When we are writing a research paper, we need to find long stretches of focused time to get that writing done. Yet, even if we find them, can we really sustain intense focus during two or more hours? Today’s post looks at a research-backed and often overlooked tool in our productivity toolbox: the micro-break. To top it up, I provide two “monday mantras” to make your micro-breaks even more effective.
This past month, it seemed like everyone was writing papers. I was, for sure, and most of my PhD students were as well. In a couple of small “writing retreats”, I found even more people trying to focus and get some writing done.
I have written elsewhere about the need to focus on just one thing for long periods of time, in order to get stuff done. Others, like productivity guru Cal Newport, have written eloquently about “timeblocking” (i.e., separating out considerable blocks of uninterrupted time to work single-mindedly on an important task). This and other related techniques are crucial to get “deep work” done. Indeed, for a few years I’ve used these techniques myself (along with some chronobiology tweaks), and I have never looked back.
Personally, I need an uninterrupted two-hour block (at least!) to move the needle in hard creative/analytical tasks like writing a scientific paper. But… can we really focus for two or more hours on something? Most of us actually can’t1. As a prelude of the next chronobiology post (on the topic of breaks), I will quickly highlight a research-backed, underrated way of making these long stretches of concentration possible.
Enter the micro-break.
What is a micro-break? Put simply, it is a short resting period within the performance of a task (some of the research defines it as spanning less than 10 minutes). Those of you familiar with the “pomodoro technique”, have already been doing micro-breaks, as it is a series of intervals of 25 minutes of focused work followed by 5 minutes of rest.
Why do micro-breaks? Well, because there are a ton of studies that show that these small breaks improve our performance2,3. They enhance our attention4, reduce fatigue3, give us more energy5, and a long et cetera of benefits.
When to do micro-breaks? This is an interesting one. Rather than stopping for a micro-break whenever you feel like it (i.e., whenever your brain decides to self-interrupt), it is probably better to time your breaks (as you do when doing “pomodoros”). Some studies show that people often self-interrupt for breaks as a way to avoid uncomfortable tasks6. This, however, is not an impulse we want to routinely give in to (in those cases, maybe try the “sitting with uncertainty” exercise). Whether you set the timer for 25, 35, or 55 minutes, is more a matter of personal preference and, maybe, of the kind of task. Try and find out what works best for you.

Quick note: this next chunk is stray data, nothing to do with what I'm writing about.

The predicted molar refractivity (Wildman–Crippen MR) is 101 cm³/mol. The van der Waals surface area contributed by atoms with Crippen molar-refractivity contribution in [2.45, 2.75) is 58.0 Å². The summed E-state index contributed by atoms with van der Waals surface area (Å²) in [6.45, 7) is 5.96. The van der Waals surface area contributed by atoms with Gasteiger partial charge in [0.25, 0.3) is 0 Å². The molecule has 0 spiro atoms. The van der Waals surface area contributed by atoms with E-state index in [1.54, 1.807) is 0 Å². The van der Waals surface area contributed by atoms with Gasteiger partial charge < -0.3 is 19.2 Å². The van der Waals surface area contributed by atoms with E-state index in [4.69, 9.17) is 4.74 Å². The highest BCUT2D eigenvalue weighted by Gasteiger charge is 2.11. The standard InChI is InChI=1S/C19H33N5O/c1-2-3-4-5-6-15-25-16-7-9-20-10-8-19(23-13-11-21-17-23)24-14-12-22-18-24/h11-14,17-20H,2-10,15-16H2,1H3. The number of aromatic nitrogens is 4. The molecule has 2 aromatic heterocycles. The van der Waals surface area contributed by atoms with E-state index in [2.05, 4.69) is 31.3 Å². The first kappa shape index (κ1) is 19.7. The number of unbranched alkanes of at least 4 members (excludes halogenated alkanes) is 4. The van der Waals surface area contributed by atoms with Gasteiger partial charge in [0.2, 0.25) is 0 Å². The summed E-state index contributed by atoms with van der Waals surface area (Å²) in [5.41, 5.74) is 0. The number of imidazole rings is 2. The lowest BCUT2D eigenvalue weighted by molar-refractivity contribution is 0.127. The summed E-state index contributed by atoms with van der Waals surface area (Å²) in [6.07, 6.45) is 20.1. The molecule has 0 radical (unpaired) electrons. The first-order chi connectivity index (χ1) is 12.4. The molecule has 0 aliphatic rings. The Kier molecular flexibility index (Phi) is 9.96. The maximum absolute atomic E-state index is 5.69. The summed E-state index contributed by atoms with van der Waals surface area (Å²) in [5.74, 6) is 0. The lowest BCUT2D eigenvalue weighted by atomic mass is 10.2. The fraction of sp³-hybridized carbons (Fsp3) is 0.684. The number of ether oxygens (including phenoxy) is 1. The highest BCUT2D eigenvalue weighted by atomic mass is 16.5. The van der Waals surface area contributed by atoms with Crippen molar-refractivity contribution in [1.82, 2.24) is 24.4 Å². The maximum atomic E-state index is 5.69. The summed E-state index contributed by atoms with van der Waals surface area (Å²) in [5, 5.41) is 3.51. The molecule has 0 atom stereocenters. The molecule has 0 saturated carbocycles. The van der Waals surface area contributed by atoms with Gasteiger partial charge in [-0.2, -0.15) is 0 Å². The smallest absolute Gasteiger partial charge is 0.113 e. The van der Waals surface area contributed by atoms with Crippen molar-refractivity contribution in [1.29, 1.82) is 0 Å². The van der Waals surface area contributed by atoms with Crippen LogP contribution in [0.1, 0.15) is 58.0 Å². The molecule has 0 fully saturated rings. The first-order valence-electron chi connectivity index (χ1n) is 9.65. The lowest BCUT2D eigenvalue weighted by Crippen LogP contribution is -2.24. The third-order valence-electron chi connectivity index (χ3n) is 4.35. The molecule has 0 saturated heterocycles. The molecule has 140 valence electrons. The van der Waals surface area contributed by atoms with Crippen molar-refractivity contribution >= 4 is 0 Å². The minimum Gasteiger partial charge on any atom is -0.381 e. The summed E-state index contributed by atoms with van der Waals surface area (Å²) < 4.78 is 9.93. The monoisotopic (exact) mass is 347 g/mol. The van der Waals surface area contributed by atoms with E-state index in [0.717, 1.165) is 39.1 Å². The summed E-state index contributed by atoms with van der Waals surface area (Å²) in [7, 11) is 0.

How to do a micro-break? As several studies have shown, not all micro-breaks are equal2,5,7,8. Breaks that do not seem to provide much benefit include: those involving caffeinated beverages7, having a snack, or cognitive activities like checking your email or your mobile phone8. The micro-break activities that seem to work best include: resting your eyesight by looking at something far away (as in the 20-20-20 technique for breaks), stretching4 or other “office yoga”. Breathing, meditation or relaxation exercises2,7 also seem to work (e.g., the classic “boxed breathing”, or the “water breathing” exercise mentioned in this TED talk). Or simply go for a walk … e.g., to the fountain to fill your cup with water (hydration is good too!)3.
Then, to end the micro-break on a high note and regain focus, connect with a positive aspect of the task at hand. How do you do that? Use one of the “monday mantras” below.
Connect with your purpose
Having a sense of ultimate purpose for what we do in the PhD has already featured several times in this blog: as a way to cultivate more happiness in our everyday research work, or when making important decisions about the PhD. Why did you start the PhD, what were you trying to accomplish? Was it about personal development? About getting a better job so that you can provide for your family? Or was it about finding a solution to some problem that people have? Write down in the other side of the card, in the most concrete terms possible, what is your reason, you why for doing the PhD. Some will prefer to paste a photo of those that will benefit, or some other symbol of this reason. Suit yourself.